25 years ago today marks the day the internet became available to the public, all thanks to (who I like to call a saint), Sir Tim Berners-Lee. To mark this silver anniversary, here’s a reflection on ways we’ve been connecting ever since:
- Dial Up Internet
“Mom, can you get off the phone!? I need to go on the computer!” Believe it or not, this used to be a thing back in the 1990s. This method of connecting may be a little dated for some millennials, but for those who remember the struggle, it’s a great flashback down memory lane. If you thought your wifi was slow, imagine dial up internet.
- AOL Instant Messaging
1997 was the start of it all. What seemed to be instant at the time, AOL Instant Messaging (otherwise known as AIM) gave people the chance to connect a bit quicker than if you were to use email. It’s most memorable for it’s little running man logo. Sadly, it started to die out in the early 2000s.
- MSN Messenger
The reason for the fade out of AIM was mainly due to the release of MSN Messenger. Although it was released in 1995, it didn’t gain popularity until the early to mid 2000s. Everyone would run home after school and log onto MSN just to talk to the friends they just saw, or to collect as many little emoji-like characters you could use in your messages. Updating your status at the top of your page was a huge deal and often caused a lot of drama between friend groups. I remember when I got my account, I felt like such an adult.
February 4, 2004 was the day we said hello to Facebook. However, it wasn’t until 2007 where it started to take over the world, giving us an opportunity to see the lives of everyone and anyone. Adults in particular were obsessed with Facebook because it gave them a chance to reconnect with old friends and catch up. Thinking back that must’ve been pretty cool, it’s like looking through a friends history book who you haven’t seen in twenty years. Thankfully Facebook is still alive and kicking today, contrary to what people believe, and still gives us the opportunity to stay in touch.
- Video chats/Skype
It’s not exactly sure which company came out with video chatting first, but what we can say is that this blew everyone’s minds away! You could use a microphone and a camera and talk to someone like they were sitting right in front of them physically, but you were both on a computer! It was first used for the Secret Service but once it became available for the general public, it became a huge fad connecting people from all over the world. One of the biggest ways we communicate today is still through Skype and Facetime.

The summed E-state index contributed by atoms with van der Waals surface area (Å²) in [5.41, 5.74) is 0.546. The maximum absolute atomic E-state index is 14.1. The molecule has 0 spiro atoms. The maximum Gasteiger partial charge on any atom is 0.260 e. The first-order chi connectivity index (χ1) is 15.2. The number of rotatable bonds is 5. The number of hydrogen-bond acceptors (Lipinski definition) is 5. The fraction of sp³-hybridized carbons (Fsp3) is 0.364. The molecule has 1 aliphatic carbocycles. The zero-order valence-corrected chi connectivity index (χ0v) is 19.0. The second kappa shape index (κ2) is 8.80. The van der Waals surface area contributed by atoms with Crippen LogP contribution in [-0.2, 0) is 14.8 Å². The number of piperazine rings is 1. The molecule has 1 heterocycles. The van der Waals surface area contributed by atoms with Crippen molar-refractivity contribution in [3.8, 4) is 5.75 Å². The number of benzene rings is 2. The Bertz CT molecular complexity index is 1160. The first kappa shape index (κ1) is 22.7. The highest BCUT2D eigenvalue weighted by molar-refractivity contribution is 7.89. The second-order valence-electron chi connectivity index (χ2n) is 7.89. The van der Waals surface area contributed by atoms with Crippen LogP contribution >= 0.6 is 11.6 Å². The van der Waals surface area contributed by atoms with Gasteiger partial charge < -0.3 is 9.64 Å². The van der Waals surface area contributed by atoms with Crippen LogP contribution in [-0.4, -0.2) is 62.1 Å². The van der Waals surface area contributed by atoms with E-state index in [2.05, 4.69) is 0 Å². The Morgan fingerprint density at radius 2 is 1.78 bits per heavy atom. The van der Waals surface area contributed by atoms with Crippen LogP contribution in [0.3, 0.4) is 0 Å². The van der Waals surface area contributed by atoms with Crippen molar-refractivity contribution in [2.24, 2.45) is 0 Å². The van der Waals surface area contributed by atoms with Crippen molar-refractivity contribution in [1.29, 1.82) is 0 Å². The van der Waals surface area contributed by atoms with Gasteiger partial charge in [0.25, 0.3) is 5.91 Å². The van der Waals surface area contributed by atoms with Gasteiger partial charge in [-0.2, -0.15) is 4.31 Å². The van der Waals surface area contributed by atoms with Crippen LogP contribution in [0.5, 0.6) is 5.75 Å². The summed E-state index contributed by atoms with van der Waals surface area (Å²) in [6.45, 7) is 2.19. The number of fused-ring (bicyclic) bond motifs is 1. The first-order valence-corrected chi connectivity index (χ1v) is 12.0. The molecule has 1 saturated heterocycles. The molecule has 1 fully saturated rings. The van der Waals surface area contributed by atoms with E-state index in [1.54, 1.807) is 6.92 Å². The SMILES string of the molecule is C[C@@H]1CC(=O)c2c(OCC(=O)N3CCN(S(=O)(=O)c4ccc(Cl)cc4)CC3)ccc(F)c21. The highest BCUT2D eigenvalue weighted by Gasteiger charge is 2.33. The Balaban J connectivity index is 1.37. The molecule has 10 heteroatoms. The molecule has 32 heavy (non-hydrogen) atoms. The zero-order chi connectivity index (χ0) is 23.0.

On February 15, 2005, we were introduced to the world of viewing videos online. Everyone was surprised at how addicting YouTube became, and although you couldn’t actually talk to people, it still connected us by being able to view whatever people around the world wanted us to post. It’s probably bigger today than what it was back then. Although the Charlie Bit Me video is still a classic.
Back in July of 2006, our eggs hatched and Twitter was born. It gave us the opportunity to share what was on our minds in 140 characters or less and it was addicting. It became wildly popular around 2008 when Ashton Kutcher became a huge advocate for the site, as well as celebrities such as Justin Bieber, Katy Perry and Donnie Wahlberg helping to push it. The coolest part about Twitter is that it gave us a chance to connect with celebrities and get an inside view into their lives.
Insta-damn! Similar to Facebook, Instagram gives us a chance to see our friends pictures, edit our own, post them and follow people from all over the world. You can comment on them, like them, and even re-post them. It’s been one of the most common ways of communicating through technology since 2010!
In September 2011, Snapchat was released and it’s maintained its status as one of the most popular apps in the world. With its recent updates, you can instant message your friends, send and view photos and videos, use hilarious filters, and even read articles posted by news and entertainment outlets.
You’d be lying if you said you weren’t absolutely obsessed with at least one of these forms of communication at one time or another in your life. So thank you Sir Tim Berners-Lee for an amazing 25 years full of fun and open communication. I don’t even think he knew what the internet would do to change the world, but the opportunities are endless.
Featured Image Via Yuri Meler